An Indiana city proposes requiring new buildings to have at least two covered bike parking spaces, and showers for the people who use them.

The NYPD cop who pulled a gun on a bike messenger and taunted him after cutting a group of cyclists off in a bike lane is a decorated 23-year veteran of the department; the rider, who was arrested on criminal mischief, weapons and menacing charges — despite being the apparent victim — considers it a case of Biking While Black and plans to file a civil suit.

Philadelphia cyclists call on the city to finally get started on a network of fully funded protected bike lanes.

Contrary to the bizarre claims of a pro-car Pennsylvania writer, speed cameras — which are not currently legal in California — reduce injury crashes up to 25 percent, while red light cameras cut injury crashes anywhere from 21 to 51 percent, according to stats from the NHTSA.

An Atlanta paper gives advice on how to ride safely with your dog in tow. Or better yet, just take it out for a hike after you get back.

 

International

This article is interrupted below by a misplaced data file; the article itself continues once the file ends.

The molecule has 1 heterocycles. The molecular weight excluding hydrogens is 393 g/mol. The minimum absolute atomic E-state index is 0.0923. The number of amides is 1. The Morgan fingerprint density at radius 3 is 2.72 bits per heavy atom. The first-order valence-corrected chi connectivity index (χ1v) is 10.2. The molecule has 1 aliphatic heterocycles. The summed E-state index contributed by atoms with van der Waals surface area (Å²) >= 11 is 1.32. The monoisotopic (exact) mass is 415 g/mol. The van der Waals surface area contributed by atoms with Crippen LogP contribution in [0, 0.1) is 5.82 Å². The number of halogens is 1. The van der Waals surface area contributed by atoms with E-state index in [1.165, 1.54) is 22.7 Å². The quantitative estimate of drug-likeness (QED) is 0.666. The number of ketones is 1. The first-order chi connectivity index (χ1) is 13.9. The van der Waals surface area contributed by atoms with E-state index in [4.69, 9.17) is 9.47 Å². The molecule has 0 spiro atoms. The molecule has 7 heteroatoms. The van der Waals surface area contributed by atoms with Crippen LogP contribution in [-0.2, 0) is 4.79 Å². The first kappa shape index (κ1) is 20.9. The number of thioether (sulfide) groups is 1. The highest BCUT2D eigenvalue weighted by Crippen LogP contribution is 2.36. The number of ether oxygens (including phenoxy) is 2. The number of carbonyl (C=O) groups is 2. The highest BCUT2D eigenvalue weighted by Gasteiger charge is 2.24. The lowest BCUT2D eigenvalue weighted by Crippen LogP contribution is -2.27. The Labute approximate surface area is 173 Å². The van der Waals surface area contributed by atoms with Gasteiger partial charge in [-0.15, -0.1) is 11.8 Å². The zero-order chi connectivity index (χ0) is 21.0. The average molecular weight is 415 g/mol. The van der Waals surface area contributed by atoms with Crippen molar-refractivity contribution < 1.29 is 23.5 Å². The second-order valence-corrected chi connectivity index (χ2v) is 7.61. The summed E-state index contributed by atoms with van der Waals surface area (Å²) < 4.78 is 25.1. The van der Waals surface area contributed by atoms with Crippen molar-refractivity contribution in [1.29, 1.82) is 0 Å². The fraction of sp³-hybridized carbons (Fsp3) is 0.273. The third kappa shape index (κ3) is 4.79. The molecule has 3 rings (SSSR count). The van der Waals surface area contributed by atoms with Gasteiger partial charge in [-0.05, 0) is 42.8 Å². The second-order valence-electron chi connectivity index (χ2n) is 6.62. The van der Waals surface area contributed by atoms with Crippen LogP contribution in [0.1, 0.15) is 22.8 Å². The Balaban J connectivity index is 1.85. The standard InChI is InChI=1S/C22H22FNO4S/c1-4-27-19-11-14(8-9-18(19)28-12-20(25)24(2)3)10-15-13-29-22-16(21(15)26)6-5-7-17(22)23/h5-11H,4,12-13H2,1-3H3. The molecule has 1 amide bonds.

CNN talks with Tim Bridgeman, the British cyclist who is continuing the round-the-world bike tour he started with his wife before she was killed in a collision while riding through Bolivia.

London’s new bicycle superhighways have brought a surge in ridership, boosting rates an average of 60%. Meanwhile, the city opened the first of seven planned Quietways running on pathways and quieter backstreets.

A British fashion site lists seven mistakes you don’t want to make if you’re a total newbie on a bike. Even though countless people do at least some of them, like riding in heels or using a bike basket, every day.

A Dubai-based travel consultant explains how to bike while fasting for Ramadan.

 

Finally…

If you’re carrying a meth pipe and just broke into an elementary school, maybe you should ride in the bike lane — and on the right side of the street. If you’re going to steal a mountain bike from a local bike shop, take the shop sticker off it, and hide the meth.

And if you’re planning to empty your handgun into a fellow cyclist before riding away, probably best not to do it in broad daylight while wearing hi-viz.

 

3 comments

  1. Joe Linton says:

    The Mobility Plan hearing is at the same time as the Metro Board meeting to approve Measure R2.

  2. Joe says:

    The speed cameras being lobbied for are a total disaster. I urge you to check into how many errors these make. They produce false readings and even cite the incorrect car. These are put into areas with absurdly low speed limits and tickets go out barely above the limit. The crashes do go up, or the cameras have no effect. NHTSA data may not be the best source. You need unbiased sources.